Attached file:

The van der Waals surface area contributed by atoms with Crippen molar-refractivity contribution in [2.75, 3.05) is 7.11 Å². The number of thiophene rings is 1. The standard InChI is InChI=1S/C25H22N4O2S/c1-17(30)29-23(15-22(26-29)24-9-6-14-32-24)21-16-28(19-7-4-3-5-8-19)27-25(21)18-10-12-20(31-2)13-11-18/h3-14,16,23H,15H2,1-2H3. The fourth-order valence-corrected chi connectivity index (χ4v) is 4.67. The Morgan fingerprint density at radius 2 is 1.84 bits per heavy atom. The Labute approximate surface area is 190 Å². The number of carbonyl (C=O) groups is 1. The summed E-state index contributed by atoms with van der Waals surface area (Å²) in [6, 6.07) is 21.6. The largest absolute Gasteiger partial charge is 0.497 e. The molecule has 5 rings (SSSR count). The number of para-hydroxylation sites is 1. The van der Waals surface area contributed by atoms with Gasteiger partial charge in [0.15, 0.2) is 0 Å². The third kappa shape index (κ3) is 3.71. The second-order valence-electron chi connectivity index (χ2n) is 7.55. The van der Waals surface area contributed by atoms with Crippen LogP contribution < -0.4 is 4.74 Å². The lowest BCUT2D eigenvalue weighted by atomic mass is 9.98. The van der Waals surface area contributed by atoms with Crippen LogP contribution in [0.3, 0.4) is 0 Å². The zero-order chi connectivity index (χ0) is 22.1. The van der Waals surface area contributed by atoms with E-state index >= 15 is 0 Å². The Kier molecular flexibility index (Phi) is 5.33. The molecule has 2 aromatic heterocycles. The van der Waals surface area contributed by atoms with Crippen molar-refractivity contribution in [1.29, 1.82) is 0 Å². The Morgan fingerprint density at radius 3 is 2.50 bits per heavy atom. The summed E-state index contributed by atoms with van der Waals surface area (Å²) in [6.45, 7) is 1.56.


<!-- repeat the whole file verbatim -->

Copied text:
The van der Waals surface area contributed by atoms with Crippen molar-refractivity contribution in [2.75, 3.05) is 7.11 Å². The number of thiophene rings is 1. The standard InChI is InChI=1S/C25H22N4O2S/c1-17(30)29-23(15-22(26-29)24-9-6-14-32-24)21-16-28(19-7-4-3-5-8-19)27-25(21)18-10-12-20(31-2)13-11-18/h3-14,16,23H,15H2,1-2H3. The fourth-order valence-corrected chi connectivity index (χ4v) is 4.67. The Morgan fingerprint density at radius 2 is 1.84 bits per heavy atom. The Labute approximate surface area is 190 Å². The number of carbonyl (C=O) groups is 1. The summed E-state index contributed by atoms with van der Waals surface area (Å²) in [6, 6.07) is 21.6. The largest absolute Gasteiger partial charge is 0.497 e. The molecule has 5 rings (SSSR count). The number of para-hydroxylation sites is 1. The van der Waals surface area contributed by atoms with Gasteiger partial charge in [0.15, 0.2) is 0 Å². The third kappa shape index (κ3) is 3.71. The second-order valence-electron chi connectivity index (χ2n) is 7.55. The van der Waals surface area contributed by atoms with Crippen LogP contribution < -0.4 is 4.74 Å². The lowest BCUT2D eigenvalue weighted by atomic mass is 9.98. The van der Waals surface area contributed by atoms with Crippen LogP contribution in [0.3, 0.4) is 0 Å². The zero-order chi connectivity index (χ0) is 22.1. The van der Waals surface area contributed by atoms with E-state index >= 15 is 0 Å². The Kier molecular flexibility index (Phi) is 5.33. The molecule has 2 aromatic heterocycles. The van der Waals surface area contributed by atoms with Crippen molar-refractivity contribution in [1.29, 1.82) is 0 Å². The Morgan fingerprint density at radius 3 is 2.50 bits per heavy atom. The summed E-state index contributed by atoms with van der Waals surface area (Å²) in [6.45, 7) is 1.56.